Living with credit, Rewards

Birthdays can be a budget buster

Jeff Herman

Days before my birthday, the phone won’t stop pinging with offers of free desserts, appetizers, shakes and Blizzards to mark my special day. My email is chock full of similar offers, too.

Nearly all the annual freebies require an additional purchase, which could easily bloat my budget, my credit card bill and my belly.

No one, however, is offering a free side salad.

Ask yourself: ‘What do you want for your birthday?’

Eric Tyson, author of “Personal Finance for Dummies,” says I’m going about this all wrong. Instead of signing up for several loyalty programs, focus on one restaurant you really like.

“For me, it starts with ‘What do you want for your birthday?’” Tyson says. “What’s your favorite restaurant?”

Call that restaurant and ask if they have a birthday special. That way you get what you want and you don’t have a surfeit of offers of birthday freebies you’ll never use.

“If it’s just a mediocre restaurant, it’s not worth going there on your birthday for any freebie,” he says.

For parents, birthdays can take a much bigger bite out of the family budget – sometimes $500 to $600 or more for a party, food, cake, party favors and activities for the kids.

With birthdays, especially for kids, it’s all about setting limits. “Create a budget, stick to it and be creative,” Tyson says.

You may have to tell Johnny that he can’t invite 20 friends for his birthday skating or soccer party, he says.

“Unless you’re Bill Gates and can spend millions on your kid’s birthday, put a limit on it,” he says.

Birthday freebies tease us in two ways

Even adults easily could be tempted to spend too much around their birthdays.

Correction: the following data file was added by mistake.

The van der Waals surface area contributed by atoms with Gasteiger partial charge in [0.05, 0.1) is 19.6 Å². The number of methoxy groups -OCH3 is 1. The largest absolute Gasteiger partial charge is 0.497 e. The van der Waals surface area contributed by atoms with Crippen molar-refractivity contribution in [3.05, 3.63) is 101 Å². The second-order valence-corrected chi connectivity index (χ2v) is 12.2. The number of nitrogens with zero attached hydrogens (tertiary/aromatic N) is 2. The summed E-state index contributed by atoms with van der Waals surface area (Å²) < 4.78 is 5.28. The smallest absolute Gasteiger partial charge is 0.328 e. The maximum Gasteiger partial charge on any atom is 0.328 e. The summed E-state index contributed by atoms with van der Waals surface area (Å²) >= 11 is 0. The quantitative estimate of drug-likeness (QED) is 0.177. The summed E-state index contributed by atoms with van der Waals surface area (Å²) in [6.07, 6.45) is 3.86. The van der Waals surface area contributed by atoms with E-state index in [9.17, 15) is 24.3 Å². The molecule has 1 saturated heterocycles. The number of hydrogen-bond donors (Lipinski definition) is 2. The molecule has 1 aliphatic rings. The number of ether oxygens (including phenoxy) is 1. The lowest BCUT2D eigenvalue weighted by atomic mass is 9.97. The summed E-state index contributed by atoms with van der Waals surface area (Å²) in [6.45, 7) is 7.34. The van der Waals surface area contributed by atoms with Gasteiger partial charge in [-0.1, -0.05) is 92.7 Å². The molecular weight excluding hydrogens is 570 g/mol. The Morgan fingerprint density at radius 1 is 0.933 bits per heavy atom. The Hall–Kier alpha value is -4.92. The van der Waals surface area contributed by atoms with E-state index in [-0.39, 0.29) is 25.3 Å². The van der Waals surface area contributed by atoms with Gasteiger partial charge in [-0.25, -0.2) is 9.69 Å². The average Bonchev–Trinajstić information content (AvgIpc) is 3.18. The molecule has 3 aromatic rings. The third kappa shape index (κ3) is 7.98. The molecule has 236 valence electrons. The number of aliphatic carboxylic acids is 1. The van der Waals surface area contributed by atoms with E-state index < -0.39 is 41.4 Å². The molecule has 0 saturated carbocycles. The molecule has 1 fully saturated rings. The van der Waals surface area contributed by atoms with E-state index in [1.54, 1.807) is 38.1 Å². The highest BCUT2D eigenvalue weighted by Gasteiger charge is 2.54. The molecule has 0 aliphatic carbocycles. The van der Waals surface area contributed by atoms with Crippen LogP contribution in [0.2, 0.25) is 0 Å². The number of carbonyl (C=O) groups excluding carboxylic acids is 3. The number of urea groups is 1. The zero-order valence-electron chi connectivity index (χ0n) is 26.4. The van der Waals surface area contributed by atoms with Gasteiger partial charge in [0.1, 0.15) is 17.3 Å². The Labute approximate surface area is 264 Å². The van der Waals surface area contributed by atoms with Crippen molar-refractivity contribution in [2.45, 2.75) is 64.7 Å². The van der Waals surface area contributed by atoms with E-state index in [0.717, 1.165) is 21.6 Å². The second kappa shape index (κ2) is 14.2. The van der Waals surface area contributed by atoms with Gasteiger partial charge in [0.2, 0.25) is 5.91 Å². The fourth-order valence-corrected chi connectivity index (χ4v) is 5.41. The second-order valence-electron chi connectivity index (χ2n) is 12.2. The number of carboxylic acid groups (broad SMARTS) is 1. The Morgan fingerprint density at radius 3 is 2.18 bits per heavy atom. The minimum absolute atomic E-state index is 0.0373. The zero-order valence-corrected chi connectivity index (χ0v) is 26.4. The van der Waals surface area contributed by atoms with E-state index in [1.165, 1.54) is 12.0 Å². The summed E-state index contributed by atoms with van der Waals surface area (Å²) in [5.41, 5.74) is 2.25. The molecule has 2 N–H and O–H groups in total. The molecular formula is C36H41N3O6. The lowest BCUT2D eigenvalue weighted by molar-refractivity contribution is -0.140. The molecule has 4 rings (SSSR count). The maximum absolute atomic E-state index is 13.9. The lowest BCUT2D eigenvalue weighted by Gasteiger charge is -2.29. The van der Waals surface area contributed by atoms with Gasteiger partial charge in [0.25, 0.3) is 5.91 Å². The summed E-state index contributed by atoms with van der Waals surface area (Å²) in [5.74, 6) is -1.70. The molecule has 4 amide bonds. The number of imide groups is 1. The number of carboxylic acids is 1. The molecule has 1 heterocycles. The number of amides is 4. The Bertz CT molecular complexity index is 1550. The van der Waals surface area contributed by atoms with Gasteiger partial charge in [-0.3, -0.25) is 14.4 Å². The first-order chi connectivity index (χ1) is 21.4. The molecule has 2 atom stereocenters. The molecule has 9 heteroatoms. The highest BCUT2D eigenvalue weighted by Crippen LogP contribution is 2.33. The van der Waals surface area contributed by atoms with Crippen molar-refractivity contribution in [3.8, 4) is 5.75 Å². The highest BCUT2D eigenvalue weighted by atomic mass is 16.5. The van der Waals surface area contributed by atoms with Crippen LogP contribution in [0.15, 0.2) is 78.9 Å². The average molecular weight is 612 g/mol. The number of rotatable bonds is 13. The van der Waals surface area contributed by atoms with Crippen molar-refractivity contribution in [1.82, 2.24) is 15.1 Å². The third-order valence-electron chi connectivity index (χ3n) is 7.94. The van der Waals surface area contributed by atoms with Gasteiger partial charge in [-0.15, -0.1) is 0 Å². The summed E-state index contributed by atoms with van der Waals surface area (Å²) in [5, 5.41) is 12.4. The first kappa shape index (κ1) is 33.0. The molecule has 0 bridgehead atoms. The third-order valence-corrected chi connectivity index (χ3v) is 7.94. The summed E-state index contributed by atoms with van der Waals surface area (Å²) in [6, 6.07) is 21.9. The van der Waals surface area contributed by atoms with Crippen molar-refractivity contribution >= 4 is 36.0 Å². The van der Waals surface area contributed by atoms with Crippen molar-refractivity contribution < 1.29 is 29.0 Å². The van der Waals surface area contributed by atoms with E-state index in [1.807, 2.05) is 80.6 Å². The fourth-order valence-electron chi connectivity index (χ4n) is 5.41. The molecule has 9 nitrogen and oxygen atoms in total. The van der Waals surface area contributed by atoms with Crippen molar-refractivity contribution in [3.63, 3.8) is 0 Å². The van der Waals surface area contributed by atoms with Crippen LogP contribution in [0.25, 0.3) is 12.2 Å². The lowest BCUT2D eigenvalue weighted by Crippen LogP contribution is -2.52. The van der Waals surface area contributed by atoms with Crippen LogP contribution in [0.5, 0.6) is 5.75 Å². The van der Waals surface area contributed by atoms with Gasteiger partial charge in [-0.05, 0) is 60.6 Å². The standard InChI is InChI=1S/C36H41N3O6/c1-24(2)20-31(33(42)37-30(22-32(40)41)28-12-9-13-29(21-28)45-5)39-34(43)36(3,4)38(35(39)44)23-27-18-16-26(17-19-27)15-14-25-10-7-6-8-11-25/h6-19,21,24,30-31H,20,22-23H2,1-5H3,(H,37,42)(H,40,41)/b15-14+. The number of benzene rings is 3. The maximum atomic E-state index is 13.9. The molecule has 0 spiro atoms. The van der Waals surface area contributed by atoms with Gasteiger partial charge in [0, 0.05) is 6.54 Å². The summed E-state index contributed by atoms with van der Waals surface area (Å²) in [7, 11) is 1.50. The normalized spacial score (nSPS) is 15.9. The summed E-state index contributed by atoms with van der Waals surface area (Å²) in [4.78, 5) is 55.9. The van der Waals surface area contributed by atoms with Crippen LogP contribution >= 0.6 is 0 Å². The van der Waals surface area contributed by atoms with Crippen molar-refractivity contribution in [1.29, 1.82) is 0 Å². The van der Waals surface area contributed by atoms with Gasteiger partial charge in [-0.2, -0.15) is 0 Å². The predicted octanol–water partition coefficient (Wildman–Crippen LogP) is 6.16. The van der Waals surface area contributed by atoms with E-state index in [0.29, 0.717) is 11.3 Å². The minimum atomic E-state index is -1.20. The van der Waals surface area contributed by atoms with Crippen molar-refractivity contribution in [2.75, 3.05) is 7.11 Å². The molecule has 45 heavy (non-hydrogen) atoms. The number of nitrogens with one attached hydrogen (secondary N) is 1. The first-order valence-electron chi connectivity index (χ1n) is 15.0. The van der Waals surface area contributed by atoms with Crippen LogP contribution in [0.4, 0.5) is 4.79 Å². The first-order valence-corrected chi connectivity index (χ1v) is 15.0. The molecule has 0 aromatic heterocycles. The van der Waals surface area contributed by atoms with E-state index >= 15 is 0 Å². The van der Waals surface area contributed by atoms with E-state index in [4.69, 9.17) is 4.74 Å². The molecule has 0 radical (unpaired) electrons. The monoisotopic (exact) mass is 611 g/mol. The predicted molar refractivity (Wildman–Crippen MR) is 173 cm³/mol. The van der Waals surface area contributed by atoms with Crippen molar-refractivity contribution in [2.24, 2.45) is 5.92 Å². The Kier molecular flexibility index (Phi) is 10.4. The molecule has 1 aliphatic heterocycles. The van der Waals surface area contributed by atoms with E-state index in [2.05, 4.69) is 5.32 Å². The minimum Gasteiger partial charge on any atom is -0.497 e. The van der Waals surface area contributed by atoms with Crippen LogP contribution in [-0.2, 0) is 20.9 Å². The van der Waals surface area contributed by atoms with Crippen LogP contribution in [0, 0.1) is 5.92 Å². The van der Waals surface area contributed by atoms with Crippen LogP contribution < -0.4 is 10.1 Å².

Kit Yarrow, a consumer psychologist and expert on the psychology of shopping, says about all of the free offers we get as we turn a year older:

“Those marketing ploys are tapping into two really powerful psychological forces: the reciprocal allure of gifts, and loss aversion.

“To expand on the first: When people give us things we feel a sense of obligation, and at the very least connection,” she says. “For many, there will also be the allure of feeling recognized and seen and that’s enticing in our new era of invisibility.

“The second force is more powerful. We have a psychological aversion to losing things we own,” Yarrow says. “So, when we get a $10 coupon or even a free dessert it feels like we’d be losing something if we didn’t cash in and use it.”

Indeed, it’s a $10 off coupon for anything at Opal Divine’s that stands out from the crowd of birthday freebies. No dessert or (usually fried) appetizer. I can get the salad I want.

“My advice? Do what you’re doing,” Yarrow says. “Think hard about how much you really want that freebie and how much you have to spend to get something for free.

“Isn’t it ironic that one of our Achilles’ heels is our propensity to spend a lot of money to get something for free?”

The best – and a true – birthday freebie

“My favorite freebie was a free car wash on my birthday at my local car wash,” Yarrow says. “It was genuinely free and I never went anywhere else because I appreciated it so much.”

A car wash is a perfect birthday freebie. No cost, no charge and no impact on the scale in the morning.

See related: 4 ways to stack your rewards at restaurants, Easy ways cards can save you money at restaurants

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